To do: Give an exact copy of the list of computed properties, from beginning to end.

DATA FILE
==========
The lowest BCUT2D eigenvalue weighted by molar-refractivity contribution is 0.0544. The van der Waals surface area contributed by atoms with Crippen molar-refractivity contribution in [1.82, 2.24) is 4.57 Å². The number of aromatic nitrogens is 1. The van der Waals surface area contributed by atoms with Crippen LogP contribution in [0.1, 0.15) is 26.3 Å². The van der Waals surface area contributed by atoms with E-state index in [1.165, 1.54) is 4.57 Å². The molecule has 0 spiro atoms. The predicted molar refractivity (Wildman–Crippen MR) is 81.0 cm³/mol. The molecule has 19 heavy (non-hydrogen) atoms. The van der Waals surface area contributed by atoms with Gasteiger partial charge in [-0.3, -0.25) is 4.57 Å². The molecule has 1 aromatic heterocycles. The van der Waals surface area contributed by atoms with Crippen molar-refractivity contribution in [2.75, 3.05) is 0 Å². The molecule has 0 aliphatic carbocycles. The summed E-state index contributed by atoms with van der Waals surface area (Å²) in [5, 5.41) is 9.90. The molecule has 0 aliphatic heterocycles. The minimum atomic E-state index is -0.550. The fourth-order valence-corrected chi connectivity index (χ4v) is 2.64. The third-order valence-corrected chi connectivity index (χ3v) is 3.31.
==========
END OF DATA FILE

The lowest BCUT2D eigenvalue weighted by molar-refractivity contribution is 0.0544. The van der Waals surface area contributed by atoms with Crippen molar-refractivity contribution in [1.82, 2.24) is 4.57 Å². The number of aromatic nitrogens is 1. The van der Waals surface area contributed by atoms with Crippen LogP contribution in [0.1, 0.15) is 26.3 Å². The van der Waals surface area contributed by atoms with E-state index in [1.165, 1.54) is 4.57 Å². The molecule has 0 spiro atoms. The predicted molar refractivity (Wildman–Crippen MR) is 81.0 cm³/mol. The molecule has 19 heavy (non-hydrogen) atoms. The van der Waals surface area contributed by atoms with Gasteiger partial charge in [-0.3, -0.25) is 4.57 Å². The molecule has 1 aromatic heterocycles. The van der Waals surface area contributed by atoms with Crippen molar-refractivity contribution in [2.75, 3.05) is 0 Å². The molecule has 0 aliphatic carbocycles. The summed E-state index contributed by atoms with van der Waals surface area (Å²) in [5, 5.41) is 9.90. The molecule has 0 aliphatic heterocycles. The minimum atomic E-state index is -0.550. The fourth-order valence-corrected chi connectivity index (χ4v) is 2.64. The third-order valence-corrected chi connectivity index (χ3v) is 3.31.